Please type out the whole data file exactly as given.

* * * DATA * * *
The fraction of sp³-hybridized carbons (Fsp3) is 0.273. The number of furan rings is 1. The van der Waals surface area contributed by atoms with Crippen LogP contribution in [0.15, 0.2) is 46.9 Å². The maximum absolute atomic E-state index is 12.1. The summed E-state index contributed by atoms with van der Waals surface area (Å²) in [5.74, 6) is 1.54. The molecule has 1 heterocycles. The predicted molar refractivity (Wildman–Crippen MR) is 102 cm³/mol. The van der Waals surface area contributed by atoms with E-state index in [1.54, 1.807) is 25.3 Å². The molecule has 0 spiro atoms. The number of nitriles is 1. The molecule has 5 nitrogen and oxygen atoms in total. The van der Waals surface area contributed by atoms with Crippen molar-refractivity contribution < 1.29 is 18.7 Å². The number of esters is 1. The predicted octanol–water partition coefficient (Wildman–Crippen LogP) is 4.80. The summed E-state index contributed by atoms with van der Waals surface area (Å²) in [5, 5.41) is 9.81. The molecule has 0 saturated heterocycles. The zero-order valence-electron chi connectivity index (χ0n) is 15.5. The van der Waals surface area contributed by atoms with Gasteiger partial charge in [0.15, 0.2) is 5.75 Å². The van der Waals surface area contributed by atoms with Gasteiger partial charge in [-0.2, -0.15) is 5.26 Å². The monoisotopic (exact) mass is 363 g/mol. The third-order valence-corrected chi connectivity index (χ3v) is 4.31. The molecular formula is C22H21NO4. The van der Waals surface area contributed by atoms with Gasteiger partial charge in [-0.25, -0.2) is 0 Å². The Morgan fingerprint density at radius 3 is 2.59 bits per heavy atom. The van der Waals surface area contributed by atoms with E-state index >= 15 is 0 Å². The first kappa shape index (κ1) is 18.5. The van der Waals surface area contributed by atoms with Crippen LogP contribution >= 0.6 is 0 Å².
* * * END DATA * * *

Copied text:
The fraction of sp³-hybridized carbons (Fsp3) is 0.273. The number of furan rings is 1. The van der Waals surface area contributed by atoms with Crippen LogP contribution in [0.15, 0.2) is 46.9 Å². The maximum absolute atomic E-state index is 12.1. The summed E-state index contributed by atoms with van der Waals surface area (Å²) in [5.74, 6) is 1.54. The molecule has 1 heterocycles. The predicted molar refractivity (Wildman–Crippen MR) is 102 cm³/mol. The van der Waals surface area contributed by atoms with E-state index in [1.54, 1.807) is 25.3 Å². The molecule has 0 spiro atoms. The number of nitriles is 1. The molecule has 5 nitrogen and oxygen atoms in total. The van der Waals surface area contributed by atoms with Crippen molar-refractivity contribution < 1.29 is 18.7 Å². The number of esters is 1. The predicted octanol–water partition coefficient (Wildman–Crippen LogP) is 4.80. The summed E-state index contributed by atoms with van der Waals surface area (Å²) in [5, 5.41) is 9.81. The molecule has 0 saturated heterocycles. The zero-order valence-electron chi connectivity index (χ0n) is 15.5. The van der Waals surface area contributed by atoms with Gasteiger partial charge in [0.15, 0.2) is 5.75 Å². The van der Waals surface area contributed by atoms with Gasteiger partial charge in [-0.2, -0.15) is 5.26 Å². The monoisotopic (exact) mass is 363 g/mol. The third-order valence-corrected chi connectivity index (χ3v) is 4.31. The molecular formula is C22H21NO4. The van der Waals surface area contributed by atoms with Gasteiger partial charge in [-0.25, -0.2) is 0 Å². The Morgan fingerprint density at radius 3 is 2.59 bits per heavy atom. The van der Waals surface area contributed by atoms with E-state index >= 15 is 0 Å². The first kappa shape index (κ1) is 18.5. The van der Waals surface area contributed by atoms with Crippen LogP contribution >= 0.6 is 0 Å².